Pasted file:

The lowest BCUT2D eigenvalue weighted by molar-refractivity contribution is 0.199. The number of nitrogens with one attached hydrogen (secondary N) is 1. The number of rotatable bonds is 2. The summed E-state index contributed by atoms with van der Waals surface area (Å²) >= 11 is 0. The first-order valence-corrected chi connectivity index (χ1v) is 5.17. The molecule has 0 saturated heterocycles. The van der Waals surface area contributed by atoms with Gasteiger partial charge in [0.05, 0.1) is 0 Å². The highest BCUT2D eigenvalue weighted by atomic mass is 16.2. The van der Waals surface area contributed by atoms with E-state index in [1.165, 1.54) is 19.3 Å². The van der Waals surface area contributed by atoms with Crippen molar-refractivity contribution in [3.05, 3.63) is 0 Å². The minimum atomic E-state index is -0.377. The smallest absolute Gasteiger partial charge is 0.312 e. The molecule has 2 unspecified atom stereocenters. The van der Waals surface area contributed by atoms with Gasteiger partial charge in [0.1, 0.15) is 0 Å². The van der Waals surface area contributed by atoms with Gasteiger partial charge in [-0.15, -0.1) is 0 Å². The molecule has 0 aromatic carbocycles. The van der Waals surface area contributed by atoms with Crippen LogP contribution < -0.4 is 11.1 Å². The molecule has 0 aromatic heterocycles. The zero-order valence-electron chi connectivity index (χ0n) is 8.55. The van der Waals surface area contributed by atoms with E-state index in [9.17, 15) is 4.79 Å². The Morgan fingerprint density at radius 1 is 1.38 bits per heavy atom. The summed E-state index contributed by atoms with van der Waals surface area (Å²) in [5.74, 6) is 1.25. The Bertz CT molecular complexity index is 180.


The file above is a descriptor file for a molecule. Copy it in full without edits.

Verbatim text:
The lowest BCUT2D eigenvalue weighted by molar-refractivity contribution is 0.199. The number of nitrogens with one attached hydrogen (secondary N) is 1. The number of rotatable bonds is 2. The summed E-state index contributed by atoms with van der Waals surface area (Å²) >= 11 is 0. The first-order valence-corrected chi connectivity index (χ1v) is 5.17. The molecule has 0 saturated heterocycles. The van der Waals surface area contributed by atoms with Gasteiger partial charge in [0.05, 0.1) is 0 Å². The highest BCUT2D eigenvalue weighted by atomic mass is 16.2. The van der Waals surface area contributed by atoms with E-state index in [1.165, 1.54) is 19.3 Å². The van der Waals surface area contributed by atoms with Crippen molar-refractivity contribution in [3.05, 3.63) is 0 Å². The minimum atomic E-state index is -0.377. The smallest absolute Gasteiger partial charge is 0.312 e. The molecule has 2 unspecified atom stereocenters. The van der Waals surface area contributed by atoms with Gasteiger partial charge in [0.1, 0.15) is 0 Å². The van der Waals surface area contributed by atoms with Gasteiger partial charge in [-0.15, -0.1) is 0 Å². The molecule has 0 aromatic carbocycles. The van der Waals surface area contributed by atoms with Crippen LogP contribution < -0.4 is 11.1 Å². The molecule has 0 aromatic heterocycles. The zero-order valence-electron chi connectivity index (χ0n) is 8.55. The van der Waals surface area contributed by atoms with E-state index in [9.17, 15) is 4.79 Å². The Morgan fingerprint density at radius 1 is 1.38 bits per heavy atom. The summed E-state index contributed by atoms with van der Waals surface area (Å²) in [5.74, 6) is 1.25. The Bertz CT molecular complexity index is 180.